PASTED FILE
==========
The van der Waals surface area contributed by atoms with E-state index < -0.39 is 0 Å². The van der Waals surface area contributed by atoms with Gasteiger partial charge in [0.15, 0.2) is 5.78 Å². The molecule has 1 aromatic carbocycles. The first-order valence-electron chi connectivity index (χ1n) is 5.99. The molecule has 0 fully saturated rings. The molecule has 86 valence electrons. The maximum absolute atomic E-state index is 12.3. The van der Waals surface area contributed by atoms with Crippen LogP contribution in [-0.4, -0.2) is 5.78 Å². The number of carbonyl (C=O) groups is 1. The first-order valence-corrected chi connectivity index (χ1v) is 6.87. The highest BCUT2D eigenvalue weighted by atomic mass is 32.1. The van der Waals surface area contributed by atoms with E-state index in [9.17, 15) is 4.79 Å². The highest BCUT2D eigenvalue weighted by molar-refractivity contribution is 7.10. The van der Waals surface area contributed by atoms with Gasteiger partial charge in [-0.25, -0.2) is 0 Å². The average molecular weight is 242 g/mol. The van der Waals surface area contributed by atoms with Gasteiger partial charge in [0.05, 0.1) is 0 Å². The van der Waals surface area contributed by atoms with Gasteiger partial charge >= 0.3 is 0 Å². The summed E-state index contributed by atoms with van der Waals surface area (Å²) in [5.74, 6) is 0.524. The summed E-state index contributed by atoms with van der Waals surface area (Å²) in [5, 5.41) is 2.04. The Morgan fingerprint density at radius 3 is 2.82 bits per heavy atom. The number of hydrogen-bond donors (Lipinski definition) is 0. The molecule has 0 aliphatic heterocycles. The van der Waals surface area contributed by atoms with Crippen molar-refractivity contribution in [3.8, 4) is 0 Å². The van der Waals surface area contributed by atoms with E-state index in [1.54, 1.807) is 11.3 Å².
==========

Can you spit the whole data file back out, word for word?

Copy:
The van der Waals surface area contributed by atoms with E-state index < -0.39 is 0 Å². The van der Waals surface area contributed by atoms with Gasteiger partial charge in [0.15, 0.2) is 5.78 Å². The molecule has 1 aromatic carbocycles. The first-order valence-electron chi connectivity index (χ1n) is 5.99. The molecule has 0 fully saturated rings. The molecule has 86 valence electrons. The maximum absolute atomic E-state index is 12.3. The van der Waals surface area contributed by atoms with Crippen LogP contribution in [-0.4, -0.2) is 5.78 Å². The number of carbonyl (C=O) groups is 1. The first-order valence-corrected chi connectivity index (χ1v) is 6.87. The highest BCUT2D eigenvalue weighted by atomic mass is 32.1. The van der Waals surface area contributed by atoms with E-state index in [9.17, 15) is 4.79 Å². The highest BCUT2D eigenvalue weighted by molar-refractivity contribution is 7.10. The van der Waals surface area contributed by atoms with Gasteiger partial charge in [-0.25, -0.2) is 0 Å². The average molecular weight is 242 g/mol. The van der Waals surface area contributed by atoms with Gasteiger partial charge in [0.05, 0.1) is 0 Å². The van der Waals surface area contributed by atoms with Gasteiger partial charge >= 0.3 is 0 Å². The summed E-state index contributed by atoms with van der Waals surface area (Å²) in [5.74, 6) is 0.524. The summed E-state index contributed by atoms with van der Waals surface area (Å²) in [5, 5.41) is 2.04. The Morgan fingerprint density at radius 3 is 2.82 bits per heavy atom. The number of hydrogen-bond donors (Lipinski definition) is 0. The molecule has 0 aliphatic heterocycles. The van der Waals surface area contributed by atoms with Crippen molar-refractivity contribution in [3.8, 4) is 0 Å². The van der Waals surface area contributed by atoms with E-state index in [1.54, 1.807) is 11.3 Å².